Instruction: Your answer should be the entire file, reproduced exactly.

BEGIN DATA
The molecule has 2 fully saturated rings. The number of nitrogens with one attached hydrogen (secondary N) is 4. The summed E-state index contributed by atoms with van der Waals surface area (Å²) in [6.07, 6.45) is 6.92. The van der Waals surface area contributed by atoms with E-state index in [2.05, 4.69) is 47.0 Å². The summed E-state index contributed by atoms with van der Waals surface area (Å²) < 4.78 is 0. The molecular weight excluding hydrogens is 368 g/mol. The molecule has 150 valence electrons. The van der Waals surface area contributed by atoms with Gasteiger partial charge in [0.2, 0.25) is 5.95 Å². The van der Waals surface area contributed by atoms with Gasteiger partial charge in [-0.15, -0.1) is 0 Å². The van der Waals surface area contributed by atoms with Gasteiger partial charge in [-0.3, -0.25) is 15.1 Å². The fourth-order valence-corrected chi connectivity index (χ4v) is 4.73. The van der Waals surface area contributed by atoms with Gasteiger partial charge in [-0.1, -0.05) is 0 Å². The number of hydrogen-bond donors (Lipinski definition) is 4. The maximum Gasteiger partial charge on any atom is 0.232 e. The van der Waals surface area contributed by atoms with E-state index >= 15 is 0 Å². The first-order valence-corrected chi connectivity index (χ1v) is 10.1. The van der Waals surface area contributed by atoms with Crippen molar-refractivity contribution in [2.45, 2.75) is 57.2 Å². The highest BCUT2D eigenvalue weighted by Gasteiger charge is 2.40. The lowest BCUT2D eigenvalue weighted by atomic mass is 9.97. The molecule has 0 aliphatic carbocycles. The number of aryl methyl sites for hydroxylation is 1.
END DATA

The molecule has 2 fully saturated rings. The number of nitrogens with one attached hydrogen (secondary N) is 4. The summed E-state index contributed by atoms with van der Waals surface area (Å²) in [6.07, 6.45) is 6.92. The van der Waals surface area contributed by atoms with E-state index in [2.05, 4.69) is 47.0 Å². The summed E-state index contributed by atoms with van der Waals surface area (Å²) < 4.78 is 0. The molecular weight excluding hydrogens is 368 g/mol. The molecule has 150 valence electrons. The van der Waals surface area contributed by atoms with Gasteiger partial charge in [0.2, 0.25) is 5.95 Å². The van der Waals surface area contributed by atoms with Gasteiger partial charge in [-0.15, -0.1) is 0 Å². The van der Waals surface area contributed by atoms with Gasteiger partial charge in [-0.3, -0.25) is 15.1 Å². The fourth-order valence-corrected chi connectivity index (χ4v) is 4.73. The van der Waals surface area contributed by atoms with Gasteiger partial charge in [-0.1, -0.05) is 0 Å². The number of hydrogen-bond donors (Lipinski definition) is 4. The maximum Gasteiger partial charge on any atom is 0.232 e. The van der Waals surface area contributed by atoms with E-state index >= 15 is 0 Å². The first-order valence-corrected chi connectivity index (χ1v) is 10.1. The van der Waals surface area contributed by atoms with Crippen molar-refractivity contribution in [2.45, 2.75) is 57.2 Å². The highest BCUT2D eigenvalue weighted by Gasteiger charge is 2.40. The lowest BCUT2D eigenvalue weighted by atomic mass is 9.97. The molecule has 0 aliphatic carbocycles. The number of aryl methyl sites for hydroxylation is 1.